Social movements are both fascinating and frustrating, taking a life of their own: they survive in chants of pithy slogans, find coherence in heated debates and, sometimes, just sometimes, culminate into a brilliant moment of reckoning of an idea whose time has come. Social movements are interested in the toughest kind of progress there is to achieve ― effecting change in both the individual’s "opinion" and the society’s "mindset". To make matters more complicated, such change is largely immeasurable, existing in a constant flux. There is heavy overlap, too, in social movements and their political counterparts; each aid and inform the other in a non-linear struggle. In the age of technology, social movements exist increasingly in the digital realm, its efforts tagged and made searchable with a simple catchphrase ― co-existing in the same frivolous space with cat videos.
In a post-Trump world, where there is a certain kind of legitimising of sexism and racism, one would assume that a movement like #metoo would not work, and yet it has transcended most expectations: it is a rallying call to end sexual violence everywhere. The movement is in no way novel, its politics entrenched in third-wave feminism creating a certain polarisation in public opinion and effort; even so, it is a significant event worthy of praise as much as critique.
A review of the #metoo timeline:
The hashtag #metoo, popularly credited to actress Alyssa Milano, began with a tweet:
If all the women who have been sexually harassed or assaulted wrote 'Me Too.' as a status, we might give people a sense of the magnitude of the problem [sic]
This ignited an outpouring of stories about sexual assault and harassment experiences on an unprecedented scale, stirring conversations about sexual abuse in the workplace, consent and the ubiquity of the problem of sexual violence against women. Parallel efforts were also being made by New York Times to bring down one of Hollywood's powerful men, Harvey Weinstein, whose notoriety was hitherto an 'open-secret' in the business. The unequivocal downfall of Weinstein has empowered more voices to speak out by establishing widespread solidarity, brewing new anger everywhere. This was followed by more stories alleging abuse of power against Kevin Spacey, Louis CK, etc. The exposed monstrosity of powerful men has become the movement's first victory and cemented its credibility.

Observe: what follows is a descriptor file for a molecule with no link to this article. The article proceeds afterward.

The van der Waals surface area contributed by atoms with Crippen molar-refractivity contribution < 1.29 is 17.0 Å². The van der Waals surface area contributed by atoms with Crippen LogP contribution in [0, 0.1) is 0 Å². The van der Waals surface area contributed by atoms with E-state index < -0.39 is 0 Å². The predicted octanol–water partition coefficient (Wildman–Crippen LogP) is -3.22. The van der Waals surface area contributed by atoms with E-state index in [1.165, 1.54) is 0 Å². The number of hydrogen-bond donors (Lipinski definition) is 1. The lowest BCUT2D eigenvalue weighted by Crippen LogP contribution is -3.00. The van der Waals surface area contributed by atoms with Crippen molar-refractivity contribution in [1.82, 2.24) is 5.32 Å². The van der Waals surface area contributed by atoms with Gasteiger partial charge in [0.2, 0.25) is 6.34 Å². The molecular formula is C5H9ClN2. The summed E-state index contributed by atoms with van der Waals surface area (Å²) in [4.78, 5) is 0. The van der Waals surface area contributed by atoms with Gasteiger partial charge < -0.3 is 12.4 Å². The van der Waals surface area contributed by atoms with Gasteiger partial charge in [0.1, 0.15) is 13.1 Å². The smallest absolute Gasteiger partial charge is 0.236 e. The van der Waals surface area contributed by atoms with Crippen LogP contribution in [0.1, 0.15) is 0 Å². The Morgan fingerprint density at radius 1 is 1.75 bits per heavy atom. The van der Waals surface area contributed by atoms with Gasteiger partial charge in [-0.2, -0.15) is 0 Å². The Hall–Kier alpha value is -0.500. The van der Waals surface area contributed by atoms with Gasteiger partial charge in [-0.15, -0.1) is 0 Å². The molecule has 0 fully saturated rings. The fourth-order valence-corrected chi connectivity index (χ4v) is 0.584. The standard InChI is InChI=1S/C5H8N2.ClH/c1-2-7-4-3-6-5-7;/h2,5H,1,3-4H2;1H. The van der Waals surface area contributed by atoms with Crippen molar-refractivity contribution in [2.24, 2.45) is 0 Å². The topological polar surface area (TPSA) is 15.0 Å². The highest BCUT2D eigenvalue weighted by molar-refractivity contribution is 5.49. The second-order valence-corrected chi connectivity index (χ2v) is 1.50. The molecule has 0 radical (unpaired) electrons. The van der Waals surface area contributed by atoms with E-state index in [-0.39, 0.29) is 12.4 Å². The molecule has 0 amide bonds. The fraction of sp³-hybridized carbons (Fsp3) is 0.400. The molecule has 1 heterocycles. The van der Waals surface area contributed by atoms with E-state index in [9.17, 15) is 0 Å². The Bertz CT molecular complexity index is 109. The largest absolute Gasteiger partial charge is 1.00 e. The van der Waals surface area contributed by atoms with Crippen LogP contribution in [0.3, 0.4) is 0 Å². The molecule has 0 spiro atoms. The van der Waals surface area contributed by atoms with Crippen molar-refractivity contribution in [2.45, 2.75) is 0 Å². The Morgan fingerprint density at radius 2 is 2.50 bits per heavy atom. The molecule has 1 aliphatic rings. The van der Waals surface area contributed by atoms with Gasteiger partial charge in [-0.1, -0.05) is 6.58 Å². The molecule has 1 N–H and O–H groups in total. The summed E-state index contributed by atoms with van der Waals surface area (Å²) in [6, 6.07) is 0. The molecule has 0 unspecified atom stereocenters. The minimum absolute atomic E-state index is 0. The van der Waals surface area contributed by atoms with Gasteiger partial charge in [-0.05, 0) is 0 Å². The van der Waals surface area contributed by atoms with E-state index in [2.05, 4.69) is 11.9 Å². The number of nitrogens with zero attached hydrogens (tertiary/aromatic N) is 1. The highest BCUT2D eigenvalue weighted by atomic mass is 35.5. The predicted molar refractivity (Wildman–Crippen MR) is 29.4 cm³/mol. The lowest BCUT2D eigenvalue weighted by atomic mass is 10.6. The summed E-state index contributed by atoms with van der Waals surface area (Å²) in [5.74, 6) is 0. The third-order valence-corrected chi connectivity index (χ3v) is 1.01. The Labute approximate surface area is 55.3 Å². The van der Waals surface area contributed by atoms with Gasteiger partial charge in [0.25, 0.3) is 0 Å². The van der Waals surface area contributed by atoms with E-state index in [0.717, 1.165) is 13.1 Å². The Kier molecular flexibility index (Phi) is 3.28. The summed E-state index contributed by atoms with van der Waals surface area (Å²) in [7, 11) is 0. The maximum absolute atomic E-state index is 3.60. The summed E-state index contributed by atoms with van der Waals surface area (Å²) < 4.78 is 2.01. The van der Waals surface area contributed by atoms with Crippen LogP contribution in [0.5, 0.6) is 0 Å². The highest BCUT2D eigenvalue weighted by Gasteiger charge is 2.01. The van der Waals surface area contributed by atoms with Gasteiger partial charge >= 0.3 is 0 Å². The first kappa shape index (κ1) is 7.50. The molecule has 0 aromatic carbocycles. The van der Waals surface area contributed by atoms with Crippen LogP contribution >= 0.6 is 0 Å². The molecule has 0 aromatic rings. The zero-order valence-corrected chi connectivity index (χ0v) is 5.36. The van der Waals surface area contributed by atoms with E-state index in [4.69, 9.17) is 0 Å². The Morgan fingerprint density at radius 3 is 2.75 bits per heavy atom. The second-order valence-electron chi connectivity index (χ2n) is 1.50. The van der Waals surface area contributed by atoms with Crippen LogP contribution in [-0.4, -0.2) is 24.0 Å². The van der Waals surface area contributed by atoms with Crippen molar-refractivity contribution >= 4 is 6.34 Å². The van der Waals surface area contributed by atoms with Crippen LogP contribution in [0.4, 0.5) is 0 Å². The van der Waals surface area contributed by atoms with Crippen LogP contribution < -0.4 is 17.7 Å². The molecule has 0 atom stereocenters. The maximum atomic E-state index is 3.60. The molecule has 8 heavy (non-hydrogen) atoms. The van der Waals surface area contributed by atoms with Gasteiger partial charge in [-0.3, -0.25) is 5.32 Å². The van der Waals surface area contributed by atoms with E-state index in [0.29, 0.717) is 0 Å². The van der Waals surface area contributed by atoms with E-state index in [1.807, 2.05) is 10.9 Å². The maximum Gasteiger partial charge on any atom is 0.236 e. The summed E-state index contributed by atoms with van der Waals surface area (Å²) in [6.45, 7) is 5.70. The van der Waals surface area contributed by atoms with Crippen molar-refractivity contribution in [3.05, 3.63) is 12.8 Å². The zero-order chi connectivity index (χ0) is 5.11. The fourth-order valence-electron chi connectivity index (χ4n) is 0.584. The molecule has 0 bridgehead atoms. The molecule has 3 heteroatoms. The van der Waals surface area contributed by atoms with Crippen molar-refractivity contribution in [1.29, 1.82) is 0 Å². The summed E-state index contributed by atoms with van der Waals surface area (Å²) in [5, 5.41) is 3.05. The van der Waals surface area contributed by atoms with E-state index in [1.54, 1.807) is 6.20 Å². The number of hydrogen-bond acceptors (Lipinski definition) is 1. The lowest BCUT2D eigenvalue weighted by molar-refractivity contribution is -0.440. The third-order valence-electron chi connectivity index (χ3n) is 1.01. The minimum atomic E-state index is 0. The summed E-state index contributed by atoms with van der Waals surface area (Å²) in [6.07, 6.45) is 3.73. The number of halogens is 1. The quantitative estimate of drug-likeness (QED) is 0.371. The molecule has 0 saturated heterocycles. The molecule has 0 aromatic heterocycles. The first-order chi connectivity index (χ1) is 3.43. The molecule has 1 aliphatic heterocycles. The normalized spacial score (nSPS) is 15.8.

Time's Up at the Golden Globes:
Each of us in this room are celebrated because of the stories that we tell, and this year we became the story. ― Oprah Winfrey, 'Cecil B. DeMille Award' acceptance speech.
In a post-truth world, the politicisation of the Awards has become a familiar sight. In her acceptance speech last year, Meryl Streep openly criticised Donald Trump and exhorted her audience to uphold the values of free-speech and press. This year's Golden Globes followed suit with a conscientious effort to drive #metoo's ideal of solidarity home. The glamour of the Awards was purposed with symbolism; men and women, dressed in black, wore pins that read 'Time's Up' and women's rights activists were in attendance as plus-ones. Oprah Winfrey's emphatic speech was touching, empathetic and inspiring. The trend continued at the Grammys this year ― solidifying #metoo's celebrity.
The backlash against #metoo:
#metoo successfully gave platform to decades-long silence against the likes of Weinstein in some cases, but its unequivocal fight against sexual violence has faltered since opposing views have gained popularity. This is most clear when, in the light of alleged hypocrisy, a report came out against Aziz Ansari's sexual misconduct: the story delves right into the complexity of consent, and the movement is divided on the morality of it. Some (notably, the older generation of women) call it "bad sex" and consider any sympathy towards the situation of the woman an "infantilising" opposed to empowerment. Others argue that the playing field of sex, fraught with inequality, is tipped in the favour of a male entitlement and ignorance; the story bears eerie resemblance to a familiar discomfort for women, empowered as they may be elsewhere in society.
“Representation of the world, like the world itself, is the work of men; they describe it from their own point of view, which they confuse with absolute truth.” ― Simone de Beauvoir, The Second Sex
Decades after Simone de Beauvoir wrote the feminist treatise "The Second Sex", women are confronted by the same misogyny still. However, #metoo's victory lies in dismantling the above "representation of the world", in giving women voices to reclaim their stories in a way that will hopefully move us forward. It is a painstaking journey, and for women, a necessary one, to reflect and talk about these issues ad nauseum: to undo the work of men, to arrive at more relative truths.
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